When food tells you up front that it’s good for you, it probably is.
If you find that conclusion less than startling, you’re not one of the university researchers who just released a study about the impact of “front of package” (FOP) nutritional info. The researchers, at North Carolina State University and elsewhere, analyzed 16 years’ worth of data to determine the impact of putting nutritional information like calories, fat, sodium and sugar on the front label of food and beverage packages.
Their conclusion, after looking at 21,096 products from more than 9,000 brands in 44 food categories from 1996 to 2001: Healthy food is healthy.
“For consumers, we found that the presence of a Facts Up Front FOP label on a package generally meant that the product had a better nutritional profile than competing products that didn’t have an FOP label,” Rishika Rishika, co-author of the study and an associate professor of marketing in North Carolina State University’s Poole College of Management, said in a university news release.
Now, if I were a mean kind of blogger, at this point I would throw in some snark along the lines of, Thanks, Captain Obvious. How about a study on how guys who buy hair gel are less likely to be bald?
But the study is legitimately interesting and, in fact, draws deeper conclusions. It detected a sort of industry-wide halo effect for FOP labeling.
When the categories in which some products adopted FOP labeling are considered together, there was a noticeable drop across them for the type of negative nutrients singled out by FOP labeling. Sugar went down almost 4%; fat, salt and calories all declined between 12% and 13%. Rishika explained this as a case of “competitive pressure on other brands in that category to innovate and improve the nutritional quality of their products.”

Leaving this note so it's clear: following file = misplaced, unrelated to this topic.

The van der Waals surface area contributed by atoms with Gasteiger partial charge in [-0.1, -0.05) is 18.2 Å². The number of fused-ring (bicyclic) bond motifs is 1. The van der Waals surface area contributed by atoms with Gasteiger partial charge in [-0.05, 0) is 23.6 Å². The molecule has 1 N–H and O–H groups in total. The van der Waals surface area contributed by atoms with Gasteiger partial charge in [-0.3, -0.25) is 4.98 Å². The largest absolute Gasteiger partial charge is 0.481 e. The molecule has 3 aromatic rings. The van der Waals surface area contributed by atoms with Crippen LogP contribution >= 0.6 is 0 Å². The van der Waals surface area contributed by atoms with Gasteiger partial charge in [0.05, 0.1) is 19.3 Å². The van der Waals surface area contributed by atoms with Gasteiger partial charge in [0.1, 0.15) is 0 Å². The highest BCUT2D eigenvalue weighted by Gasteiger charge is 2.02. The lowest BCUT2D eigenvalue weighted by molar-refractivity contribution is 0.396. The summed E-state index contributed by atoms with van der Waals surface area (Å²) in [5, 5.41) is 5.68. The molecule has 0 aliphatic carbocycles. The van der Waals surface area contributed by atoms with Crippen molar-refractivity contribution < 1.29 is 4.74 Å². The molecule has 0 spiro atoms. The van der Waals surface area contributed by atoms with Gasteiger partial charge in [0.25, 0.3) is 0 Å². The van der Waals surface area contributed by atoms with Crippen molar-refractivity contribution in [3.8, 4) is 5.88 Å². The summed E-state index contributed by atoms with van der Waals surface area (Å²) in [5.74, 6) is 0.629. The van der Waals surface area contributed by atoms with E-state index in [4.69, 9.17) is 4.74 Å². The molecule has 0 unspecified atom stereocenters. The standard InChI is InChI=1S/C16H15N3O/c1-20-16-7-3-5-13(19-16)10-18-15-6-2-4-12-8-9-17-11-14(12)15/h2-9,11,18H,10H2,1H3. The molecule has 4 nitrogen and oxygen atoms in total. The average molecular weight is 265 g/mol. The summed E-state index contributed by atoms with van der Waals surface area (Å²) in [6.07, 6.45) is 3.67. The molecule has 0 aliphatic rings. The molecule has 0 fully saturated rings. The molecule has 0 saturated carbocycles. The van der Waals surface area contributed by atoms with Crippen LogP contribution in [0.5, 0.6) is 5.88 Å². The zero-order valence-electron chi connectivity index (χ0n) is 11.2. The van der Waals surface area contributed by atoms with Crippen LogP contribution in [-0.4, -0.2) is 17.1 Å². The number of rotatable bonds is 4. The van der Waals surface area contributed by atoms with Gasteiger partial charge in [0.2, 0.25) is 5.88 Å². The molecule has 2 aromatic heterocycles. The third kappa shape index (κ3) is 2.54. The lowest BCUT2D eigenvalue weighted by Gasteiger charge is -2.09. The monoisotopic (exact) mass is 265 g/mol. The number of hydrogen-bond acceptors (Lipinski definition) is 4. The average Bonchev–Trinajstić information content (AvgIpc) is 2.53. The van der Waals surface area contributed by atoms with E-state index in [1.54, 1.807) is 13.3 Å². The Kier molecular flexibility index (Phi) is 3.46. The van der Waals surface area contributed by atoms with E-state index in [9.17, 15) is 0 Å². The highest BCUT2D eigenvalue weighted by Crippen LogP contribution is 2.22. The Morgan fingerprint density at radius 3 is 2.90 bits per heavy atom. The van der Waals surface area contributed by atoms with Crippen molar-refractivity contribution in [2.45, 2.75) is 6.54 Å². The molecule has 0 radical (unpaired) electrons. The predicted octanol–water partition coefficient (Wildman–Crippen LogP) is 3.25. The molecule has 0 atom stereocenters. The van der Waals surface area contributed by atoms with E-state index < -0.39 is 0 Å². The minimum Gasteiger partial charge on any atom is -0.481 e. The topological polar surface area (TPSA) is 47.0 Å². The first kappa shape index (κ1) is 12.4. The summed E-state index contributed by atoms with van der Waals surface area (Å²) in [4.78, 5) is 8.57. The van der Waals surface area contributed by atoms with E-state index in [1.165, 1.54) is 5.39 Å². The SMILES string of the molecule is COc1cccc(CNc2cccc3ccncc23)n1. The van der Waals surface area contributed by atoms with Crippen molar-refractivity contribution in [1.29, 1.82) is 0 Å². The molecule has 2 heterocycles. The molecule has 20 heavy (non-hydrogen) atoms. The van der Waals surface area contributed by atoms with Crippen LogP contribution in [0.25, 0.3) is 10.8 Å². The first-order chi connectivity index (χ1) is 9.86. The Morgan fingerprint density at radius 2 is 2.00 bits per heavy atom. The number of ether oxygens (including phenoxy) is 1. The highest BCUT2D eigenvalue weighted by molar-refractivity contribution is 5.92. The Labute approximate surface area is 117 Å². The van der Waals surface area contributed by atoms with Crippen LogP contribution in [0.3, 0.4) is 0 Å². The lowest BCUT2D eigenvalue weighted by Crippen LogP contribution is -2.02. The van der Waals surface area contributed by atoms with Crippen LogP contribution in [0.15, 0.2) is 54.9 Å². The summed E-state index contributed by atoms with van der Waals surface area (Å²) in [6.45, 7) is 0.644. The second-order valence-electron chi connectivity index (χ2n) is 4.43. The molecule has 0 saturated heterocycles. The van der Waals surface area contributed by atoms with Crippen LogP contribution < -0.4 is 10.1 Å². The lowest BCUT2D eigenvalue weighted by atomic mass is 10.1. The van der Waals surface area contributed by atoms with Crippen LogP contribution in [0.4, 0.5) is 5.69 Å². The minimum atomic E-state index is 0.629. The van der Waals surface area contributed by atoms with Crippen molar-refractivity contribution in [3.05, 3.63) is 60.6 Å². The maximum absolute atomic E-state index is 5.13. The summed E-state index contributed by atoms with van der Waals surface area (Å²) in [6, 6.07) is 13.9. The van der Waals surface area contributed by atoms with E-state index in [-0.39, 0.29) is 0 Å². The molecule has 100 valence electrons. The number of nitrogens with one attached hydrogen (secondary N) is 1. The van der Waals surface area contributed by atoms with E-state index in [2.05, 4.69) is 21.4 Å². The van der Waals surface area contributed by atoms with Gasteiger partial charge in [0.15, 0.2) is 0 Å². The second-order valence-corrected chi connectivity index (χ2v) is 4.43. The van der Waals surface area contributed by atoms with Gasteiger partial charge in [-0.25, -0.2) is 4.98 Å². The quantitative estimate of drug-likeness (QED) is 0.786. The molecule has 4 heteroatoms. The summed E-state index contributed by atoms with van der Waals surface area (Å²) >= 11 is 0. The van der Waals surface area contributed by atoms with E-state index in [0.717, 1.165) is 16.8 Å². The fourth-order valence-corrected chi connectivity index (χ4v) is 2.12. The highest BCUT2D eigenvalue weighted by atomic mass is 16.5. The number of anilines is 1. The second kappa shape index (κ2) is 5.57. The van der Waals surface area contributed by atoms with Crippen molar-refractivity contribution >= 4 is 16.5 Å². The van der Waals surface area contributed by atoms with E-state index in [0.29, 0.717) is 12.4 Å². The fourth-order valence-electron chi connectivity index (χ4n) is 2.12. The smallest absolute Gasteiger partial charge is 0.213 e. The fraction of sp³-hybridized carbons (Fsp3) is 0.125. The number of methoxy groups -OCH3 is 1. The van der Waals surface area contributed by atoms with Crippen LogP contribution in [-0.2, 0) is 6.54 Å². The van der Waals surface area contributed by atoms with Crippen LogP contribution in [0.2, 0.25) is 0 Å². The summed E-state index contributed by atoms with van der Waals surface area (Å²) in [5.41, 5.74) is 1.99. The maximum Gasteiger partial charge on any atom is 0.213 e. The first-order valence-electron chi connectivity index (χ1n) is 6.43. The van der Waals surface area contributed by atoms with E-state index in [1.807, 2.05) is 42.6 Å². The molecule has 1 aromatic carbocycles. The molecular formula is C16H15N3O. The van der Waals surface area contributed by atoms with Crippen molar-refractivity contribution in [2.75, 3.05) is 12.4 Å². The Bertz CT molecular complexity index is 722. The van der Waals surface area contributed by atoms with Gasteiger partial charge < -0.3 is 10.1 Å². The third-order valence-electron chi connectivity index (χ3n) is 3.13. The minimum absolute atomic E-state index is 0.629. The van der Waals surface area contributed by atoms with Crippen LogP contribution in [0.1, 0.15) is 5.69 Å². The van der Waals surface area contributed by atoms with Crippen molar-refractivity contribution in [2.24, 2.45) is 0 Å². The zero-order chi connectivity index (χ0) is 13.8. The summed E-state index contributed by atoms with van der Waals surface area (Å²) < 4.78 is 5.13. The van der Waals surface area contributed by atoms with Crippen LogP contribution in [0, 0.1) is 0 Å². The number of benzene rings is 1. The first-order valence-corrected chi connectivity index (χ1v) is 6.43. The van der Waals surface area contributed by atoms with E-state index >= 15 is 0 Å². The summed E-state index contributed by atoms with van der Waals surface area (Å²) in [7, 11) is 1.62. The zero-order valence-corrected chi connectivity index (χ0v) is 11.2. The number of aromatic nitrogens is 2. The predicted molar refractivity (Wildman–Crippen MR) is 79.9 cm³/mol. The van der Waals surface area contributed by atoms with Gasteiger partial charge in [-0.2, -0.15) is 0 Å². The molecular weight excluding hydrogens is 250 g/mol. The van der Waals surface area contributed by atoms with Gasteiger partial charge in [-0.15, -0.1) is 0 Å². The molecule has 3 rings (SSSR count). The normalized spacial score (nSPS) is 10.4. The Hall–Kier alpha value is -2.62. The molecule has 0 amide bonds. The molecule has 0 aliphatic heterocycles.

The FOP information that the researchers studied mostly was formatted according to the guidelines of Facts Up Front, a voluntary initiative set up in 2011 by the Consumer Brands Association (formerly the Grocery Manufacturers Association) and FMI, the Food Industry Association (formerly the Food Marketing Institute).
The key word is “voluntary.” As far as I’ve been able to tell, Chile is the only country that currently requires any nutritional information on the front of packaging, and that consists of just a stop sign on foods that are high in fat or other negative nutrients. The U.S. is so dead-set against mandating front-of-package warnings that it became a sticking point in the negotiations to replace NAFTA.
The question of voluntary vs. mandatory FOP disclosure is a sticky one, all right. The N.C. State study’s researchers note that a voluntary system makes it easier for consumers to find healthier food, since healthier products tend to be the ones volunteered for the program. On the other hand, some health advocates dismiss voluntary FOP as cherry-picked data that amounts to nothing more than marketing.
My own take: Voluntary participation is better than nothing, but if you want to see a true “halo effect,” make it mandatory. Once processors have to state how much fat, salt, etc., is in their stuff in big, clear numbers up front, they’ll have an incentive to get those numbers down.